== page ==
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January 8, 2010

Reducing the friction of implementation

When we speak of friction we often think only of the sales and marketing processes, this is one of the reasons why the lack of friction is key to disruptive technologies.

Friction in price, usability, adoption, implementation, integration...the list goes on.

But for consultants there is also a fair amount of friction involved in every engagement we undertake. The problem with friction is that if left unchecked it can ruin what starts out as a promising improvement initiative.

1) The friction of the uninvolved. As the initiative spreads out from the ivory tower there is a gradual increase in resistance, depending on how disenfranchised and threatened people feel.

2) The friction of the threatened. If your initiative focuses on either productivity or profits then it is a sure bet that you are cutting deep into the status quo in some fashion. And this is a threat to many people.

3) Accounting friction. As the project progresses the focus on costs becomes more acute. Particularly for projects where improvements are in the medium to long term.

4) Resource friction. After decades of downsizing there are very few organizations who have the internal resource time to assist, or to even to attend training.

5) Time friction. Long term engagements often suffer from the fact that during their projects the problems they set out to correct have been eclipsed by others.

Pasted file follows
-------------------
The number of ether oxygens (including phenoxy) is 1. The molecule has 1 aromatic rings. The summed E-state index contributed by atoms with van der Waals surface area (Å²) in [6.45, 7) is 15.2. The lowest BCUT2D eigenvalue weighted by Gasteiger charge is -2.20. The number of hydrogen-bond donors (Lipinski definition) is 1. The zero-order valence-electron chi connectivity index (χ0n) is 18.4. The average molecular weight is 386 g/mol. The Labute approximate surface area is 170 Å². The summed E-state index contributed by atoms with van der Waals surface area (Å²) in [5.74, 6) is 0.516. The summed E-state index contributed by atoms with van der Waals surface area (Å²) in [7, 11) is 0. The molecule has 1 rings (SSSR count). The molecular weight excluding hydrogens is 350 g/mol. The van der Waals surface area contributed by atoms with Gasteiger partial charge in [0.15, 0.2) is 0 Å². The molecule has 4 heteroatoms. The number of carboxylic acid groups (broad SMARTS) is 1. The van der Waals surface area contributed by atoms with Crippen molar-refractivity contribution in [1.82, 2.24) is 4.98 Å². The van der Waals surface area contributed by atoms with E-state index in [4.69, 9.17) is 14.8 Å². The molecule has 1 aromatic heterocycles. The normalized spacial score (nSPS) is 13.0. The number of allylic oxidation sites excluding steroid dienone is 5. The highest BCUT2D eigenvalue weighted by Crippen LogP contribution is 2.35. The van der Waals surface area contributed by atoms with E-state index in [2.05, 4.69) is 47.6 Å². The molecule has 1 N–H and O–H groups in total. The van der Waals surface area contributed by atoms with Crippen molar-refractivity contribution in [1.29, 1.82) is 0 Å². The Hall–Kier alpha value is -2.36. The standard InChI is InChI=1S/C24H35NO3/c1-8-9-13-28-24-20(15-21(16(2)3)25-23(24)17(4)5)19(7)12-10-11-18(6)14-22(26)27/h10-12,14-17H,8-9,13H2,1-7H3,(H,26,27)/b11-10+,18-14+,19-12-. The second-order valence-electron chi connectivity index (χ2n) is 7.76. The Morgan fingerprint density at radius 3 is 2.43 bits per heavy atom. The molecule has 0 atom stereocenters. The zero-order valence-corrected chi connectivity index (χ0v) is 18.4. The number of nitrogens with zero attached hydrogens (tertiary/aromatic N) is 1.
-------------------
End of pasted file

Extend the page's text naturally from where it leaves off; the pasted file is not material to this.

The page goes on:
There are many more, but these cover a multitude of problems that you can run into. And if you are sitting there nodding your head then you need to ask yourself "If I already know this, why does it continue to happen?"

There are several underlying problems here. One in particular is time based billing. The longer the project, the more likely we are to experience problems like those above, and if you ask the client they generally want these things to be done as quickly as possible.

But under time based billing consultants earn more when they work more. Hence we run out of money in the latter stages, the project drags on and we don't end up securing the latter stage funding to deal with the communications issues.

Here are some killer tips that I have used, and seen used, on some really large jobs with incredible effectiveness.

a) Bill on the output, not on the work done. Agree times, impacts and measures so we will recognize it when we see it. it is one thing to set off on a $100,000 contract with a fixed price intention, it is another thing entirely to do it for $3,000,000.

b) Start where they are feeling the most pain. Where there are financial/ cashable benefits to be realized. And bank them as soon as possible.

c) Be as Socratic in style as possible. Facilitation via questioning, engaging with the company, and dragging in as many people as possible. Develop in the outlying areas some of the elements, and make sure that everything is adequately explained. (E.g. not banners, coffee mugs and T-Shirts!!)

d) Talk about benefits early and often. Not potential benefits but realized, bankable and traceable ones. The ones that hit the companies profit and loss.

e) Work out early if you are doing it for them, to them, or with them. And then build the right strategy based on that approach. 

Some friction in implementation is inevitable. Change does not occur at any stage or in any area without some disruption. But it can be minimized, and the likelihood of it ruining what would have been a brilliant initiative can be lowered substantially.

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